The North-C-Methanol project

North-C-Methanol is the first large scale demonstrator project of North-CCU-Hub. It consists of an electrolyser plant with a power of 63 MW, splitting water in green hydrogen and oxygen, using renewable energy from off-shore wind. Oxygen will be used locally in the steel industry. Green hydrogen will be combined with captured CO2, originating from industrial point sources, in a catalytic methanol synthesis plant with a production capacity of 45.000 ton methanol per year.

The North-C-Methanol project will be the first implementation of the North-CCU-Hub Roadmap.

North-C-Methanol partners

Partners involved in the construction and operation of North-C-Methanol have signed a Joint Development Agreement. These include the partners below. They will sign other agreements with other parties involved in the value chain.

Why methanol?

The CCU technology to transform CO2 into green methanol is one of the most mature CCU technologies. Different demonstration plants are available. However, North-C-Methanol will be a ‘first of its size’ project.

Methanol is an important raw material, also for the industry in North Sea Port. Its production is however still based on fossil sources (oil and gas). Different sectors have a need for methanol, which will need to be green methanol in the future. Particularly interesting methanol demands for North Sea Port are:


Methanol is an essential building block in the production of several molecules . Several of these are produced in large quantities in North Sea Port and are of high economic importance for the region. These industries are potential buyers of green methanol produced by North-C-Methanol and its successors, as described in the North-CCU-Hub roadmap. Methanol is, used as feedstock for the large scale production of (among others):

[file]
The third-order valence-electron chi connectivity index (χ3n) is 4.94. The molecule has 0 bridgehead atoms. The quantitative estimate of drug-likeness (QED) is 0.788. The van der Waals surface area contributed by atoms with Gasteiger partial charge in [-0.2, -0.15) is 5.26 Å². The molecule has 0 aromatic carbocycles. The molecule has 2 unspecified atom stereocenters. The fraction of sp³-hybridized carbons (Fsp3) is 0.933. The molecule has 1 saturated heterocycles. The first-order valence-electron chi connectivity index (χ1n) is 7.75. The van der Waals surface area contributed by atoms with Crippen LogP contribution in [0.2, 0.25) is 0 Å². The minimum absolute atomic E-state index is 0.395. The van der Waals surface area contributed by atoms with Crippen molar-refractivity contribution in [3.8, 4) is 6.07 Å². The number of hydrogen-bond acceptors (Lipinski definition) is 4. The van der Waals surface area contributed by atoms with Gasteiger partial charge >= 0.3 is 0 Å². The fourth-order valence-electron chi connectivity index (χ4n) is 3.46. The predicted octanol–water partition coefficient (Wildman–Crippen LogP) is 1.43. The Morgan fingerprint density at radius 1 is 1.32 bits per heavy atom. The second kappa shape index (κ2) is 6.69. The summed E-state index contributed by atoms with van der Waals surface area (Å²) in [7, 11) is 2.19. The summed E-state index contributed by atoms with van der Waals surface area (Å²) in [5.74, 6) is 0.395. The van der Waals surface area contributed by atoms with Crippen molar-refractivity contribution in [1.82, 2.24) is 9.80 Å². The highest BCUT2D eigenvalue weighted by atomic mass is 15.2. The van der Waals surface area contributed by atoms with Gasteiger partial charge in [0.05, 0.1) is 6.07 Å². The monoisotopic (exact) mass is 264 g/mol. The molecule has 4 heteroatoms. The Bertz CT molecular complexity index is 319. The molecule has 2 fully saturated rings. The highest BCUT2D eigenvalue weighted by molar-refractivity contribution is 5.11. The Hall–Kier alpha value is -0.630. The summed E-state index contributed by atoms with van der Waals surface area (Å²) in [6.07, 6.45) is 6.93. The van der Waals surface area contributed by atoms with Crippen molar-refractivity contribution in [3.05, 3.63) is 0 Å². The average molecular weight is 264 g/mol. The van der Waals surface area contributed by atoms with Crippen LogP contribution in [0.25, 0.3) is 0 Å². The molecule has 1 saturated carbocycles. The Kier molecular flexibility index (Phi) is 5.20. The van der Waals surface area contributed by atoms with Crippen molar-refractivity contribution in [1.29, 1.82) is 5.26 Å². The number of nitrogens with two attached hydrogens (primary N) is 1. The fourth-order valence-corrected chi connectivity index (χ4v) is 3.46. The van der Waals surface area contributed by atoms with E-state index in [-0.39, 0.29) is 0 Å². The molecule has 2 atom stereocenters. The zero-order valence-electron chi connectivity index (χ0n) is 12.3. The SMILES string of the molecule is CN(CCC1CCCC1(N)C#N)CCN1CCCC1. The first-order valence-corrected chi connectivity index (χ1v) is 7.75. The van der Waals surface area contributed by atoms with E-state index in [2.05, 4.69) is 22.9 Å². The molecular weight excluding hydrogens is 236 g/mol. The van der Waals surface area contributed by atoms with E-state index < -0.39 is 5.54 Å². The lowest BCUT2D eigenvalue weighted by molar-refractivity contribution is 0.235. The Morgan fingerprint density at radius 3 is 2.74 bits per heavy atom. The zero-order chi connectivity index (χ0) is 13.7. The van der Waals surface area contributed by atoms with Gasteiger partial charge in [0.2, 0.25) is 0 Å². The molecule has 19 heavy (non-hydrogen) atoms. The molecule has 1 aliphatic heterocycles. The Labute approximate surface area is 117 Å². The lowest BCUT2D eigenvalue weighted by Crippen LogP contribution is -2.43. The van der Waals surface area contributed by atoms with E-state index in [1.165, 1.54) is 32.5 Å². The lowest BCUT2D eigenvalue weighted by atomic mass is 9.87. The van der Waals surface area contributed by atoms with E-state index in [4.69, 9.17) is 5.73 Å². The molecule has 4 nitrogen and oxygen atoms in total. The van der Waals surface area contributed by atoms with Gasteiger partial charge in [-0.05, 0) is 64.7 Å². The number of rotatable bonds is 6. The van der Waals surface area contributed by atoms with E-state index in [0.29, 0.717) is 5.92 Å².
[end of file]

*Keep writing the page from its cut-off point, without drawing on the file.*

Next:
• Methylamines: methylamines are produced by reaction of methanol and ammonia. Methylamines are building blocks for detergents, pesticides, solvents and pharmaceuticals.
  • Biodiesel: biodiesel is produced by esterification of vegetable oils with methanol. Biodiesel is most often offered in a mixture with fossil fuels.
  • Formaldehyde: formaldehyde is produced by dehydrogenation of methanol. Formaldehyde is used in building materials (wood panels, insulation, paints, glues) and textiles. It can also be a building block for plastics (e.g. ureumformaldehyde).
  • Acetic acid: acetic acid is produced by reaction of methanol with CO. Acetic acid is used as vinegar in the food industry, but has much more applications e.g. as a solvent or as building block for the production of chemicals such as vinyl acetate or esters.

Energy: alternative fuel

Methanol has very interesting properties to be used as an alternative fuel: high flame speed, high vaporization heat, low combustion temperatures and others. It can be used as a blend component (e.g. with diesel) or in its pure form. It can be applied in internal combustion engines or in methanol fuel cells. Green methanol is a more sustainable alternative compared to fossil fuels, will be available in large quantities and can be easily handled, transported and stored.

Methanol is currently already used as a fuels for racecars. But, more interestingly for the North Sea Port area: with a relatively easy conversion of exising motors, methanol can be an alternative maritime fuel for large ships. Also railway transport fueled by methanol will be possible in the near future. In addition, methanol combustion results in low emissions of nitrogen compounds (NOx), sulfur compounds (SOx) and particulate matter compared to fossil fuels.